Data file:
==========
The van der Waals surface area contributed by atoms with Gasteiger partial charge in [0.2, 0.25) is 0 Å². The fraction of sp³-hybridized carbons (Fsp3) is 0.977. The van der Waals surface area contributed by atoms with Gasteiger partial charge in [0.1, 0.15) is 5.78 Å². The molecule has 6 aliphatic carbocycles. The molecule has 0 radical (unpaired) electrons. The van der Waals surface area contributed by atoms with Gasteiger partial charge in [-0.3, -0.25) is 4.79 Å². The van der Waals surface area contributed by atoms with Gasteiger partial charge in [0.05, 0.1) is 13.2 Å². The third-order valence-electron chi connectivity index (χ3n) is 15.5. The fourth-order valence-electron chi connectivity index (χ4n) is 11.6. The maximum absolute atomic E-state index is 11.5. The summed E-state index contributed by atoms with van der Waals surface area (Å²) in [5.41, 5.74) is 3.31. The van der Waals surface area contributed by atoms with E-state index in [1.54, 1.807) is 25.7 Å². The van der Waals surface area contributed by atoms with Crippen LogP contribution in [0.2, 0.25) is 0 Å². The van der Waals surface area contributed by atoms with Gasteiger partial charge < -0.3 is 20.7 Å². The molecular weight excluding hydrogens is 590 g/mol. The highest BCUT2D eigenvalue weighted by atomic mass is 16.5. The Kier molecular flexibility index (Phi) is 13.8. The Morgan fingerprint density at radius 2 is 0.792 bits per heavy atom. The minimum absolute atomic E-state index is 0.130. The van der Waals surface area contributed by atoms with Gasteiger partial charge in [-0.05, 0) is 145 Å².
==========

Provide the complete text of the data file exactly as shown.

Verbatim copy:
The van der Waals surface area contributed by atoms with Gasteiger partial charge in [0.2, 0.25) is 0 Å². The fraction of sp³-hybridized carbons (Fsp3) is 0.977. The van der Waals surface area contributed by atoms with Gasteiger partial charge in [0.1, 0.15) is 5.78 Å². The molecule has 6 aliphatic carbocycles. The molecule has 0 radical (unpaired) electrons. The van der Waals surface area contributed by atoms with Gasteiger partial charge in [-0.3, -0.25) is 4.79 Å². The van der Waals surface area contributed by atoms with Gasteiger partial charge in [0.05, 0.1) is 13.2 Å². The third-order valence-electron chi connectivity index (χ3n) is 15.5. The fourth-order valence-electron chi connectivity index (χ4n) is 11.6. The maximum absolute atomic E-state index is 11.5. The summed E-state index contributed by atoms with van der Waals surface area (Å²) in [5.41, 5.74) is 3.31. The van der Waals surface area contributed by atoms with E-state index in [1.54, 1.807) is 25.7 Å². The van der Waals surface area contributed by atoms with Crippen LogP contribution in [0.2, 0.25) is 0 Å². The van der Waals surface area contributed by atoms with Gasteiger partial charge < -0.3 is 20.7 Å². The molecular weight excluding hydrogens is 590 g/mol. The highest BCUT2D eigenvalue weighted by atomic mass is 16.5. The Kier molecular flexibility index (Phi) is 13.8. The Morgan fingerprint density at radius 2 is 0.792 bits per heavy atom. The minimum absolute atomic E-state index is 0.130. The van der Waals surface area contributed by atoms with Gasteiger partial charge in [-0.05, 0) is 145 Å².